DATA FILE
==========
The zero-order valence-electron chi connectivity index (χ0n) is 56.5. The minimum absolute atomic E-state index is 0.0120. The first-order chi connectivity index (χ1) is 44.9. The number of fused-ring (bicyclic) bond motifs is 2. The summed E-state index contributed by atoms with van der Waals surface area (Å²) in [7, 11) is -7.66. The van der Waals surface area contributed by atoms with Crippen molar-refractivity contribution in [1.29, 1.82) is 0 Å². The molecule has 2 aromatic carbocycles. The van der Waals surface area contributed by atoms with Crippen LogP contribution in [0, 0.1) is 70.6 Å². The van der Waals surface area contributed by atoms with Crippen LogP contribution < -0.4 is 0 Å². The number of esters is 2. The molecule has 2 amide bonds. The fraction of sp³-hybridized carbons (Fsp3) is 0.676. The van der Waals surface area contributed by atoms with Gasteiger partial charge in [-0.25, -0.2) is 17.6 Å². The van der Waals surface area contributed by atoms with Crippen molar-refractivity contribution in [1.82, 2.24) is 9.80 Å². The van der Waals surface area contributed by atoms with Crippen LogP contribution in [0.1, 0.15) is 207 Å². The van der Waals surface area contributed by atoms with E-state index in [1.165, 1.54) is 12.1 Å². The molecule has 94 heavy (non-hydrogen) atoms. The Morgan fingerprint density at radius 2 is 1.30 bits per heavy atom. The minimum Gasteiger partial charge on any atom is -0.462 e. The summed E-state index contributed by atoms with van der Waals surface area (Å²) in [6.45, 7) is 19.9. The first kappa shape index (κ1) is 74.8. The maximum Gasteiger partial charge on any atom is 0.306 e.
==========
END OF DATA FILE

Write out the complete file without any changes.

The zero-order valence-electron chi connectivity index (χ0n) is 56.5. The minimum absolute atomic E-state index is 0.0120. The first-order chi connectivity index (χ1) is 44.9. The number of fused-ring (bicyclic) bond motifs is 2. The summed E-state index contributed by atoms with van der Waals surface area (Å²) in [7, 11) is -7.66. The van der Waals surface area contributed by atoms with Crippen molar-refractivity contribution in [1.29, 1.82) is 0 Å². The molecule has 2 aromatic carbocycles. The van der Waals surface area contributed by atoms with Crippen LogP contribution in [0, 0.1) is 70.6 Å². The van der Waals surface area contributed by atoms with Crippen LogP contribution < -0.4 is 0 Å². The number of esters is 2. The molecule has 2 amide bonds. The fraction of sp³-hybridized carbons (Fsp3) is 0.676. The van der Waals surface area contributed by atoms with Gasteiger partial charge in [-0.25, -0.2) is 17.6 Å². The van der Waals surface area contributed by atoms with Crippen molar-refractivity contribution in [1.82, 2.24) is 9.80 Å². The van der Waals surface area contributed by atoms with Crippen LogP contribution in [0.1, 0.15) is 207 Å². The van der Waals surface area contributed by atoms with E-state index in [1.165, 1.54) is 12.1 Å². The molecule has 94 heavy (non-hydrogen) atoms. The Morgan fingerprint density at radius 2 is 1.30 bits per heavy atom. The minimum Gasteiger partial charge on any atom is -0.462 e. The summed E-state index contributed by atoms with van der Waals surface area (Å²) in [6.45, 7) is 19.9. The first kappa shape index (κ1) is 74.8. The maximum Gasteiger partial charge on any atom is 0.306 e.